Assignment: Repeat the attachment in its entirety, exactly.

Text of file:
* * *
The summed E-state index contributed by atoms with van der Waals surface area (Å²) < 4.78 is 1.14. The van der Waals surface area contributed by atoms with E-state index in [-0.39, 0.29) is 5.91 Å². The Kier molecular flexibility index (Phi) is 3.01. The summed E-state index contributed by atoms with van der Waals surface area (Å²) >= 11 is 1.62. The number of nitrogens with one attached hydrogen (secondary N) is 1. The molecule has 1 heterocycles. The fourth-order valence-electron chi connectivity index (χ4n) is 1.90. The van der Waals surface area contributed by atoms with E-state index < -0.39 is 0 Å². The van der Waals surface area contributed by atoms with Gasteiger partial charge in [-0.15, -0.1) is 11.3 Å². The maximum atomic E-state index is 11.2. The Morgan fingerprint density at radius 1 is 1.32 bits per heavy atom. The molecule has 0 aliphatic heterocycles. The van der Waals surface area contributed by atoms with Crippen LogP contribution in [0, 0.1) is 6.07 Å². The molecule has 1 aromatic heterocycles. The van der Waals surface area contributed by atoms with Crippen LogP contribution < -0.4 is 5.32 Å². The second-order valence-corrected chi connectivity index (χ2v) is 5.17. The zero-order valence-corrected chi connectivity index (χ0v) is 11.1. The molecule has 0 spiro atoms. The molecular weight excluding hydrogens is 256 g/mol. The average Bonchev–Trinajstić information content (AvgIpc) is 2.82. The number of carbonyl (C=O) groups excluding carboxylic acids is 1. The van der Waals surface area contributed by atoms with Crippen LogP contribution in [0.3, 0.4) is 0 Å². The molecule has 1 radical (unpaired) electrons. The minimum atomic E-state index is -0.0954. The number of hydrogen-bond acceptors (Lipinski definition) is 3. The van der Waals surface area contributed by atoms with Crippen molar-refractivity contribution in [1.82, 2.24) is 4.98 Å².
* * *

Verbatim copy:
The summed E-state index contributed by atoms with van der Waals surface area (Å²) < 4.78 is 1.14. The van der Waals surface area contributed by atoms with E-state index in [-0.39, 0.29) is 5.91 Å². The Kier molecular flexibility index (Phi) is 3.01. The summed E-state index contributed by atoms with van der Waals surface area (Å²) >= 11 is 1.62. The number of nitrogens with one attached hydrogen (secondary N) is 1. The molecule has 1 heterocycles. The fourth-order valence-electron chi connectivity index (χ4n) is 1.90. The van der Waals surface area contributed by atoms with E-state index < -0.39 is 0 Å². The van der Waals surface area contributed by atoms with Gasteiger partial charge in [-0.15, -0.1) is 11.3 Å². The maximum atomic E-state index is 11.2. The Morgan fingerprint density at radius 1 is 1.32 bits per heavy atom. The molecule has 0 aliphatic heterocycles. The van der Waals surface area contributed by atoms with Crippen LogP contribution in [0, 0.1) is 6.07 Å². The molecule has 1 aromatic heterocycles. The van der Waals surface area contributed by atoms with Crippen LogP contribution < -0.4 is 5.32 Å². The second-order valence-corrected chi connectivity index (χ2v) is 5.17. The zero-order valence-corrected chi connectivity index (χ0v) is 11.1. The molecule has 0 spiro atoms. The molecular weight excluding hydrogens is 256 g/mol. The average Bonchev–Trinajstić information content (AvgIpc) is 2.82. The number of carbonyl (C=O) groups excluding carboxylic acids is 1. The van der Waals surface area contributed by atoms with Crippen LogP contribution in [0.3, 0.4) is 0 Å². The molecule has 1 radical (unpaired) electrons. The minimum atomic E-state index is -0.0954. The number of hydrogen-bond acceptors (Lipinski definition) is 3. The van der Waals surface area contributed by atoms with Crippen molar-refractivity contribution in [1.82, 2.24) is 4.98 Å².